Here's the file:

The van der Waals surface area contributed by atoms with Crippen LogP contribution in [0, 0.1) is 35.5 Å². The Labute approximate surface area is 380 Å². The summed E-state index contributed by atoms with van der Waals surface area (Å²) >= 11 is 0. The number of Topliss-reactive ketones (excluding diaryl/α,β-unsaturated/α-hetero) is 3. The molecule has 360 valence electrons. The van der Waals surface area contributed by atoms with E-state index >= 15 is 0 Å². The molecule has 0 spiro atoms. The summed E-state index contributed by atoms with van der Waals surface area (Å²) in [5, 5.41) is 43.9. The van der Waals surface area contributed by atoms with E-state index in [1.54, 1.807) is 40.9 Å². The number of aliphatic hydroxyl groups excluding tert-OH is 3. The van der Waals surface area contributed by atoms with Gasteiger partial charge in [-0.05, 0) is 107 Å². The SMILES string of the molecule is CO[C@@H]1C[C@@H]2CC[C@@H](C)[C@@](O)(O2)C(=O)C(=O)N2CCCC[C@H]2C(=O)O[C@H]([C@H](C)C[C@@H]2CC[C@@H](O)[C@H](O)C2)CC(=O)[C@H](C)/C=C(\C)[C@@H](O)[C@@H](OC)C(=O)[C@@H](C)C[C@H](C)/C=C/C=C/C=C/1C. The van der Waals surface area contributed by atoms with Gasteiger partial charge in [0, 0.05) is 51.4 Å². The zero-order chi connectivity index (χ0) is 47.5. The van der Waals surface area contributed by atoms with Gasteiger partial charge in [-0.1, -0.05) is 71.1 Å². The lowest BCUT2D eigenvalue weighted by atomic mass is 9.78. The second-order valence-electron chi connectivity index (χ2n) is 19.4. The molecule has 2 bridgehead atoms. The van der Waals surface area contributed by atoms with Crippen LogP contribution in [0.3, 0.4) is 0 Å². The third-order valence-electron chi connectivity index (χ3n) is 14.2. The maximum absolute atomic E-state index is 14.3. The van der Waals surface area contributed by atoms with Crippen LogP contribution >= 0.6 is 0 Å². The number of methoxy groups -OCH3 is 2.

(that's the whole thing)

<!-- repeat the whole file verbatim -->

The van der Waals surface area contributed by atoms with Crippen LogP contribution in [0, 0.1) is 35.5 Å². The Labute approximate surface area is 380 Å². The summed E-state index contributed by atoms with van der Waals surface area (Å²) >= 11 is 0. The number of Topliss-reactive ketones (excluding diaryl/α,β-unsaturated/α-hetero) is 3. The molecule has 360 valence electrons. The van der Waals surface area contributed by atoms with E-state index >= 15 is 0 Å². The molecule has 0 spiro atoms. The summed E-state index contributed by atoms with van der Waals surface area (Å²) in [5, 5.41) is 43.9. The van der Waals surface area contributed by atoms with E-state index in [1.54, 1.807) is 40.9 Å². The number of aliphatic hydroxyl groups excluding tert-OH is 3. The van der Waals surface area contributed by atoms with Gasteiger partial charge in [-0.05, 0) is 107 Å². The SMILES string of the molecule is CO[C@@H]1C[C@@H]2CC[C@@H](C)[C@@](O)(O2)C(=O)C(=O)N2CCCC[C@H]2C(=O)O[C@H]([C@H](C)C[C@@H]2CC[C@@H](O)[C@H](O)C2)CC(=O)[C@H](C)/C=C(\C)[C@@H](O)[C@@H](OC)C(=O)[C@@H](C)C[C@H](C)/C=C/C=C/C=C/1C. The van der Waals surface area contributed by atoms with Gasteiger partial charge in [0, 0.05) is 51.4 Å². The zero-order chi connectivity index (χ0) is 47.5. The van der Waals surface area contributed by atoms with Gasteiger partial charge in [-0.1, -0.05) is 71.1 Å². The lowest BCUT2D eigenvalue weighted by atomic mass is 9.78. The second-order valence-electron chi connectivity index (χ2n) is 19.4. The molecule has 2 bridgehead atoms. The van der Waals surface area contributed by atoms with Crippen LogP contribution in [0.3, 0.4) is 0 Å². The third-order valence-electron chi connectivity index (χ3n) is 14.2. The maximum absolute atomic E-state index is 14.3. The van der Waals surface area contributed by atoms with Crippen LogP contribution >= 0.6 is 0 Å². The number of methoxy groups -OCH3 is 2.